- American Physical Society Sites
- Meetings & Events
- Policy & Advocacy
- Careers In Physics
- About APS
- Become a Member
Date: Wednesday–February 23, 2011
Speaker: Dr. Michael F. A'Hearn, Distinguished University Professor, University of Maryland
Topic: Defending Planet Earth from NEOs
Time and Location: Talk starts at 1:00 pm with Q&A to follow. It will be held in one of the first floor conference rooms at the American Center for Physics, One Physics Ellipse, College Park, MD. This is located off River Road, between Kenilworth Ave. and Paint Branch Parkway.
Abstract: In 2008 the U. S. Congress directed NASA to fund a study by the NRC of the threat to Earth from Near Earth Objects (NEOs) and of what the U.S. should do in regard to this threat. The NEO hazard is one in which very rare events can be globally catastrophic. Unlike many catastrophic events on earth (earthquakes and their resultant phenomena, hurricanes and other hazardous atmospheric phenomena, certain health epidemics), the impact of NEOs can in most cases be predicted and techniques either already exist or can readily be developed to prevent the catastrophe. In other words, insurance payments can prevent the damage rather than compensating the victims afterward. The political question is how much to spend on insurance, i.e. on the detection and mitigation effort, rather than on other domestic priorities. The scientific/engineering questions include how to predict catastrophes and how best to mitigate the damage they might cause.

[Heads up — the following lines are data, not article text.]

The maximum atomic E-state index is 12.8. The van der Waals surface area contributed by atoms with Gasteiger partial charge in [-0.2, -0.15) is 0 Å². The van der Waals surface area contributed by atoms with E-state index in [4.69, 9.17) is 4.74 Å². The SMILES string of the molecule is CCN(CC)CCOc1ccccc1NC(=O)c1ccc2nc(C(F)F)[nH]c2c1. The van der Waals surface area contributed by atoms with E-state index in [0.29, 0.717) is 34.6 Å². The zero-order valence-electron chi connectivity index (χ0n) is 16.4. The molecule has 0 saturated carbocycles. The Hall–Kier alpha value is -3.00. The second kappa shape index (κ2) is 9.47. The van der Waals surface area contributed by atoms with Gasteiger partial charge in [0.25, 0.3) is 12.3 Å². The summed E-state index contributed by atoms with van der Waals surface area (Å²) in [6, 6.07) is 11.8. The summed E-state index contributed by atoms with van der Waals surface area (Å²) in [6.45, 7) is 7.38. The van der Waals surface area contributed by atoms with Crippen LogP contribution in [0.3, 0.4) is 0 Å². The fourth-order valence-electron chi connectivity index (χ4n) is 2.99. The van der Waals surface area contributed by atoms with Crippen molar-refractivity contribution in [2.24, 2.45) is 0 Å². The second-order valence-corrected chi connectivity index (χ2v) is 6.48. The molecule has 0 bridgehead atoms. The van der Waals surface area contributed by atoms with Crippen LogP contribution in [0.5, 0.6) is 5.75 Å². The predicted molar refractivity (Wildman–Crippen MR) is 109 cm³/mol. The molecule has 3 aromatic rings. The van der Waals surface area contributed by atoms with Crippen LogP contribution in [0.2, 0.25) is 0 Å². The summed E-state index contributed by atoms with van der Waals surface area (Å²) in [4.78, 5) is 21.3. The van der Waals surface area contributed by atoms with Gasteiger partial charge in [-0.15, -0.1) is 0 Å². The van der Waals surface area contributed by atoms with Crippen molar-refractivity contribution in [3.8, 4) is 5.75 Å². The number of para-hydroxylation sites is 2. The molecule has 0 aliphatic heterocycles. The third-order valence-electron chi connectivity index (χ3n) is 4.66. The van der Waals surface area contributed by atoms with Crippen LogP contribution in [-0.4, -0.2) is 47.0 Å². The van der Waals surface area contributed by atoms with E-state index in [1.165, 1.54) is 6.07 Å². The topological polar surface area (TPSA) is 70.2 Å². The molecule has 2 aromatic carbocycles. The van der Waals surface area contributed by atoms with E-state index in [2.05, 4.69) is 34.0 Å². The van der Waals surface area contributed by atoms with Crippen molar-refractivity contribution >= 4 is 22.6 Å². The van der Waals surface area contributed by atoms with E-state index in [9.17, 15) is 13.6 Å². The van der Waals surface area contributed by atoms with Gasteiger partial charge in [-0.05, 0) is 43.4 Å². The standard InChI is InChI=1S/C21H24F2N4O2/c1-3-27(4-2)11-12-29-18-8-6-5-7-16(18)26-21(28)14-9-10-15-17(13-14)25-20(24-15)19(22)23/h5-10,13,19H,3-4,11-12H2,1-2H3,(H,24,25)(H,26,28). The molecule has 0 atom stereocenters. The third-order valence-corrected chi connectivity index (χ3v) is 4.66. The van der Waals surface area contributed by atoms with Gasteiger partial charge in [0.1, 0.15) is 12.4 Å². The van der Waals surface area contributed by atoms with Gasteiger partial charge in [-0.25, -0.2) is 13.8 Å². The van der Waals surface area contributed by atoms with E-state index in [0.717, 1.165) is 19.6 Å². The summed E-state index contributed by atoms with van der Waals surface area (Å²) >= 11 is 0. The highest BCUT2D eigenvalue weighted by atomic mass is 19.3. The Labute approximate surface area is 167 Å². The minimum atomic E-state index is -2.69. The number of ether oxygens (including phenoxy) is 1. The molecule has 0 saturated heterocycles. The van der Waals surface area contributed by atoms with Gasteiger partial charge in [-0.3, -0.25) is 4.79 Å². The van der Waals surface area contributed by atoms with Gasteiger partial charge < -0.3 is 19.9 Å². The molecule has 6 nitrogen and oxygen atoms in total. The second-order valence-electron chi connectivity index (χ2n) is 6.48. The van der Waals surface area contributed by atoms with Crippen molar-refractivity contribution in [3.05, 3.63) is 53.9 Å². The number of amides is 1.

This talk will address the scientific and engineering questions as they were addressed by the NRC panel. Just what is the threat? How do we best detect a threatening NEO? How do we best mitigate against such a threat? What would various initiatives cost?
Biography: Prof. A'Hearn earned his B.S. degree in physics from Boston College in 1961 and earned his Ph.D. in astronomy from the University of Wisconsin in 1966. Since the fall of 1966, he has been on the faculty of the University of Maryland, moving through the ranks from Assistant Professor to his current rank as Distinguished University Professor. He is a Fellow of the AAAS, has held various offices in the AAS, in the DPS (including chair), and in the IAU. He is also a member of the ION and AIAA and has served on a variety of panels for the NRC. Among other things, he was the Vice-Chair of the NRC Panel, and chair of the Mitigation Sub-Panel, that wrote the report "Defending Planet Earth: Near-Earth Object Surveys and Hazard Mitigation Strategies."
Prof. A'Hearn's research has been primarily on the small bodies of the solar system, specifically comets and asteroids, although he has also worked on problems of interstellar dust. More recently he has been active on missions to comets, being the PI for the Deep Impact and EPOXI missions and participating actively in the Stardust NExT and Rosetta missions.